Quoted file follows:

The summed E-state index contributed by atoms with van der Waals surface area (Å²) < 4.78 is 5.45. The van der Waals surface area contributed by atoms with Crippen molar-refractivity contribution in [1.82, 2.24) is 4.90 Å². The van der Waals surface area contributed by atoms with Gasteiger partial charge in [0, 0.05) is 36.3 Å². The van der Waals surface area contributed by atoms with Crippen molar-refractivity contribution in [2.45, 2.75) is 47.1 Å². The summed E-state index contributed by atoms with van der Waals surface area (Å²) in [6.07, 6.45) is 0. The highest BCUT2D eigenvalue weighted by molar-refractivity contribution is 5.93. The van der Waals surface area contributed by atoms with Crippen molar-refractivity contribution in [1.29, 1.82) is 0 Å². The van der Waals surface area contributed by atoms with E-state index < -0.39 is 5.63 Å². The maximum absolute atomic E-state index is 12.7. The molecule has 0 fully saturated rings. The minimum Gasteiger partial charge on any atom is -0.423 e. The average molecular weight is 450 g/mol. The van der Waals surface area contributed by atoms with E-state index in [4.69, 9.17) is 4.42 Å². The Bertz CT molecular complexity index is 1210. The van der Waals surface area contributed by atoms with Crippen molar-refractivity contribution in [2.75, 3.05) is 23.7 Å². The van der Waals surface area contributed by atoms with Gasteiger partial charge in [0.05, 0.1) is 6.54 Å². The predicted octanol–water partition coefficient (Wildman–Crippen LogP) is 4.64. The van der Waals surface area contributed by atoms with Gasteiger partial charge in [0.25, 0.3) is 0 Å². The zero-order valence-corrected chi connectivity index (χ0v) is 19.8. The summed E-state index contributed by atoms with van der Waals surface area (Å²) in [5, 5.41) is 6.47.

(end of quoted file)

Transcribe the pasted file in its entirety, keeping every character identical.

The summed E-state index contributed by atoms with van der Waals surface area (Å²) < 4.78 is 5.45. The van der Waals surface area contributed by atoms with Crippen molar-refractivity contribution in [1.82, 2.24) is 4.90 Å². The van der Waals surface area contributed by atoms with Gasteiger partial charge in [0, 0.05) is 36.3 Å². The van der Waals surface area contributed by atoms with Crippen molar-refractivity contribution in [2.45, 2.75) is 47.1 Å². The summed E-state index contributed by atoms with van der Waals surface area (Å²) in [6.07, 6.45) is 0. The highest BCUT2D eigenvalue weighted by molar-refractivity contribution is 5.93. The van der Waals surface area contributed by atoms with Crippen molar-refractivity contribution in [1.29, 1.82) is 0 Å². The van der Waals surface area contributed by atoms with E-state index < -0.39 is 5.63 Å². The maximum absolute atomic E-state index is 12.7. The molecule has 0 fully saturated rings. The minimum Gasteiger partial charge on any atom is -0.423 e. The average molecular weight is 450 g/mol. The van der Waals surface area contributed by atoms with E-state index in [4.69, 9.17) is 4.42 Å². The Bertz CT molecular complexity index is 1210. The van der Waals surface area contributed by atoms with Crippen molar-refractivity contribution in [2.75, 3.05) is 23.7 Å². The van der Waals surface area contributed by atoms with Gasteiger partial charge in [0.05, 0.1) is 6.54 Å². The predicted octanol–water partition coefficient (Wildman–Crippen LogP) is 4.64. The van der Waals surface area contributed by atoms with Gasteiger partial charge in [0.25, 0.3) is 0 Å². The zero-order valence-corrected chi connectivity index (χ0v) is 19.8. The summed E-state index contributed by atoms with van der Waals surface area (Å²) in [5, 5.41) is 6.47.